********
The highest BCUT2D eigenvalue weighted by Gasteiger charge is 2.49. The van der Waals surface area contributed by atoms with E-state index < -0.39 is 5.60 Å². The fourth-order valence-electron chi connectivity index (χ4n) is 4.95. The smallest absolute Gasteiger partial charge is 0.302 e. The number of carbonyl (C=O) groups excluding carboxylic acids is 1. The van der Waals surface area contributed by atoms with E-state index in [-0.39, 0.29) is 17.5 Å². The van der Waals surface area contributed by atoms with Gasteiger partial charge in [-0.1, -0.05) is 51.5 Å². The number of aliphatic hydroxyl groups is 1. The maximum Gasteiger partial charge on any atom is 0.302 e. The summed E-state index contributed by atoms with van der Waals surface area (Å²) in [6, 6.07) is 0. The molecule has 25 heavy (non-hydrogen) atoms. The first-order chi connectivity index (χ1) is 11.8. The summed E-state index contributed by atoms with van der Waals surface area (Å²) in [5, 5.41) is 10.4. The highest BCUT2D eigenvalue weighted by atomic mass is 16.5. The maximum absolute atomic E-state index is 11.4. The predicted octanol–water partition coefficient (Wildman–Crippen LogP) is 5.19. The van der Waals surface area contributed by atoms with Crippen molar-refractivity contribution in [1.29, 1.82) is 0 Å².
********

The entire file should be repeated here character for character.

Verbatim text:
The highest BCUT2D eigenvalue weighted by Gasteiger charge is 2.49. The van der Waals surface area contributed by atoms with E-state index < -0.39 is 5.60 Å². The fourth-order valence-electron chi connectivity index (χ4n) is 4.95. The smallest absolute Gasteiger partial charge is 0.302 e. The number of carbonyl (C=O) groups excluding carboxylic acids is 1. The van der Waals surface area contributed by atoms with E-state index in [-0.39, 0.29) is 17.5 Å². The van der Waals surface area contributed by atoms with Gasteiger partial charge in [-0.1, -0.05) is 51.5 Å². The number of aliphatic hydroxyl groups is 1. The maximum Gasteiger partial charge on any atom is 0.302 e. The summed E-state index contributed by atoms with van der Waals surface area (Å²) in [6, 6.07) is 0. The molecule has 25 heavy (non-hydrogen) atoms. The first-order chi connectivity index (χ1) is 11.8. The summed E-state index contributed by atoms with van der Waals surface area (Å²) in [5, 5.41) is 10.4. The highest BCUT2D eigenvalue weighted by atomic mass is 16.5. The maximum absolute atomic E-state index is 11.4. The predicted octanol–water partition coefficient (Wildman–Crippen LogP) is 5.19. The van der Waals surface area contributed by atoms with Crippen molar-refractivity contribution in [1.29, 1.82) is 0 Å².